The second full day of BEA is over and things are good. The crowds don’t seem to be as crushing as I feared and the overall attendance seems smaller than in years past. The galley piles are as smaller as well.
One thing several booksellers are talking about are the lack of galleys compared to past years. Many publishers seem to be releasing galleys, much like timed vaults, on a very tight schedule linked to booth signings. To be fair to the publishers, at every meeting I’ve had, I have seen attendees literally move furniture out of the way to get to the galleys that are clearly not intended to be on the floor yet. Some booths are bereft of books at all. Walls of booths adorned only with posters of books and nothing to actually hold or look at. I asked a publishing friend what was going on and he said the drayage charges were so much that they just couldn’t afford to bring in all the books.
While there may not be as many galleys, there certainly are people who found a ton to ship back. I’m always amazed at the sheer number of boxes waiting to be shipped. The shipping room was full of hundreds of boxes that needed to get home. I just traveled light and left a little room in my suitcase for the carefully chosen galleys I have selected. But to be really honest, I will be be availing myself of the hotel business office to ship back some books.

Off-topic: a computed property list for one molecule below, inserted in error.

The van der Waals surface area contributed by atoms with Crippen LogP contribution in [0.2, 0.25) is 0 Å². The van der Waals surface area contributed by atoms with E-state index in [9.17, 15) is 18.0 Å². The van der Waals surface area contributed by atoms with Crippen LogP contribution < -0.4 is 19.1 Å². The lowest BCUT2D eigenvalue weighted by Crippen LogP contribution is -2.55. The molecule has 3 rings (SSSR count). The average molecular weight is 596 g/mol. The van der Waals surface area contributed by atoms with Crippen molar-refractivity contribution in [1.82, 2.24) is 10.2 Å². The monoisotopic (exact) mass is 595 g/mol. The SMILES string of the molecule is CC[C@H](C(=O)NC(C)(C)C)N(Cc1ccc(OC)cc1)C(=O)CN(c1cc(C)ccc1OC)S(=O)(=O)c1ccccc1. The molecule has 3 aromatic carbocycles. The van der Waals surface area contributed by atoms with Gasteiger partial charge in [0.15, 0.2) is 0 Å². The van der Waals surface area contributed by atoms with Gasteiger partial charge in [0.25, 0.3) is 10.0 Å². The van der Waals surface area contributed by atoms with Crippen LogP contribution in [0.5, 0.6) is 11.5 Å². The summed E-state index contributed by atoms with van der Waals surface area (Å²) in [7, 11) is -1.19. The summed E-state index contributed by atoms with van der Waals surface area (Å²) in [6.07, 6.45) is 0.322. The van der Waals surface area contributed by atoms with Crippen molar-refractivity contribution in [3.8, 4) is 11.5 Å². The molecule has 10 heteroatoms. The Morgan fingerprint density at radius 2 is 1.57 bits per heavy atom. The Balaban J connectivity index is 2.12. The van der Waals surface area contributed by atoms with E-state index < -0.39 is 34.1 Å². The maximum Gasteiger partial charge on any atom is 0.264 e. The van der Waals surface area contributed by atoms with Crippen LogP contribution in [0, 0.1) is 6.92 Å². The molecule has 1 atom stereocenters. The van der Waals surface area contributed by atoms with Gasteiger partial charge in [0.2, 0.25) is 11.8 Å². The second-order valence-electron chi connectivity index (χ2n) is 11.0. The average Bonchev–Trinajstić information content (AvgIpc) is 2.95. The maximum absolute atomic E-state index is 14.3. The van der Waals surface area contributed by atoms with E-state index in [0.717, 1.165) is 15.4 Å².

This year is the first year that I have actually set up meetings with publishers. Our 15th anniversary is this fall and I wanted to meet publicists and let them know that northern Vermont can be a great place to send authors. So far, these meetings have been really productive. It’s an eye-opener for me to see what each publishers focuses on. Some focus on driving audience to an event, some focus on book sales. All were happily surprised to see how many Vermont stores can be covered in a weekend. The only thing lacking from my publisher packet was a map, which is easily remedied with a Mapquest diagram of Vermont and a quick email.
While I was resting my very tired feet in the lovely ABA lounge, I got an answer to my previous question about the Children’s Book Group liaison from Mark Nichols. A job description has been written and a full-time person should be in place shortly.
The evening party was the annual ABC Not-a-Dinner silent auction that featured many delectable works of children’s art. Sadly, for me, many of the works I wanted, like Elisha Cooper’s Beaver from Beaver Is Lost, were quickly out of my price range. I don’t know how much money the auction raised for ABFFE’s new Children’s Division, but judging by the number people camped out by their art at the closing bell, I’d say most of the art sold and people were gleefully carrying art out of the Javits Center.
While I might complain about the crowds, the lack of actual books and what not, I am reminded at every BEA, when I have dinner with friends, that I love this business and I adore my colleagues.